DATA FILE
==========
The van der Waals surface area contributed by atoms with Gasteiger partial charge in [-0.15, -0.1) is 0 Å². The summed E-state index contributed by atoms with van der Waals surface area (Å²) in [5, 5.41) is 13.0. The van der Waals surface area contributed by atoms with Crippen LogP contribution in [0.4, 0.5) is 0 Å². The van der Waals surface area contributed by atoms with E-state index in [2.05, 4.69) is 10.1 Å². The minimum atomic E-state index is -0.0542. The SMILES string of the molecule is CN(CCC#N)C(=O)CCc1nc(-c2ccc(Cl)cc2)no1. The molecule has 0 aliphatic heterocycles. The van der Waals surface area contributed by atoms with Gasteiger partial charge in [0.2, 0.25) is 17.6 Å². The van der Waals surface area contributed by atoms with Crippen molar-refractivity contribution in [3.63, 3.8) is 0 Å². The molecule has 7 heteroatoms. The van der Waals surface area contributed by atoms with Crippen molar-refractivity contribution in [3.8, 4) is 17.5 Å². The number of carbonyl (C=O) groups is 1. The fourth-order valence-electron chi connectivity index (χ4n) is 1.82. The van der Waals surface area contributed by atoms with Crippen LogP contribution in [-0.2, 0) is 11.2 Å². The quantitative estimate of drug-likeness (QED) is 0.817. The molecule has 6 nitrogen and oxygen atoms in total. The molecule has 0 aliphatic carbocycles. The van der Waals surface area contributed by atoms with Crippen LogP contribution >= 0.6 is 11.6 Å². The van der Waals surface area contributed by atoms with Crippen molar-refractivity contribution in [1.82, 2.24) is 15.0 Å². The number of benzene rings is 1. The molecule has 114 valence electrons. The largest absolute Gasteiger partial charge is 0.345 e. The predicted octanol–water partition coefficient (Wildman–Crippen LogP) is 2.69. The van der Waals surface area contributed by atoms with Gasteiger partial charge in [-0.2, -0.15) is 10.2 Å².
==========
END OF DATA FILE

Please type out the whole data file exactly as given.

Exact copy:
The van der Waals surface area contributed by atoms with Gasteiger partial charge in [-0.15, -0.1) is 0 Å². The summed E-state index contributed by atoms with van der Waals surface area (Å²) in [5, 5.41) is 13.0. The van der Waals surface area contributed by atoms with Crippen LogP contribution in [0.4, 0.5) is 0 Å². The van der Waals surface area contributed by atoms with E-state index in [2.05, 4.69) is 10.1 Å². The minimum atomic E-state index is -0.0542. The SMILES string of the molecule is CN(CCC#N)C(=O)CCc1nc(-c2ccc(Cl)cc2)no1. The molecule has 0 aliphatic heterocycles. The van der Waals surface area contributed by atoms with Gasteiger partial charge in [0.2, 0.25) is 17.6 Å². The van der Waals surface area contributed by atoms with Crippen molar-refractivity contribution in [3.63, 3.8) is 0 Å². The molecule has 7 heteroatoms. The van der Waals surface area contributed by atoms with Crippen molar-refractivity contribution in [3.8, 4) is 17.5 Å². The number of carbonyl (C=O) groups is 1. The fourth-order valence-electron chi connectivity index (χ4n) is 1.82. The van der Waals surface area contributed by atoms with Crippen LogP contribution in [-0.2, 0) is 11.2 Å². The quantitative estimate of drug-likeness (QED) is 0.817. The molecule has 6 nitrogen and oxygen atoms in total. The molecule has 0 aliphatic carbocycles. The van der Waals surface area contributed by atoms with Crippen LogP contribution >= 0.6 is 11.6 Å². The van der Waals surface area contributed by atoms with Crippen molar-refractivity contribution in [1.82, 2.24) is 15.0 Å². The number of benzene rings is 1. The molecule has 114 valence electrons. The largest absolute Gasteiger partial charge is 0.345 e. The predicted octanol–water partition coefficient (Wildman–Crippen LogP) is 2.69. The van der Waals surface area contributed by atoms with Gasteiger partial charge in [-0.2, -0.15) is 10.2 Å².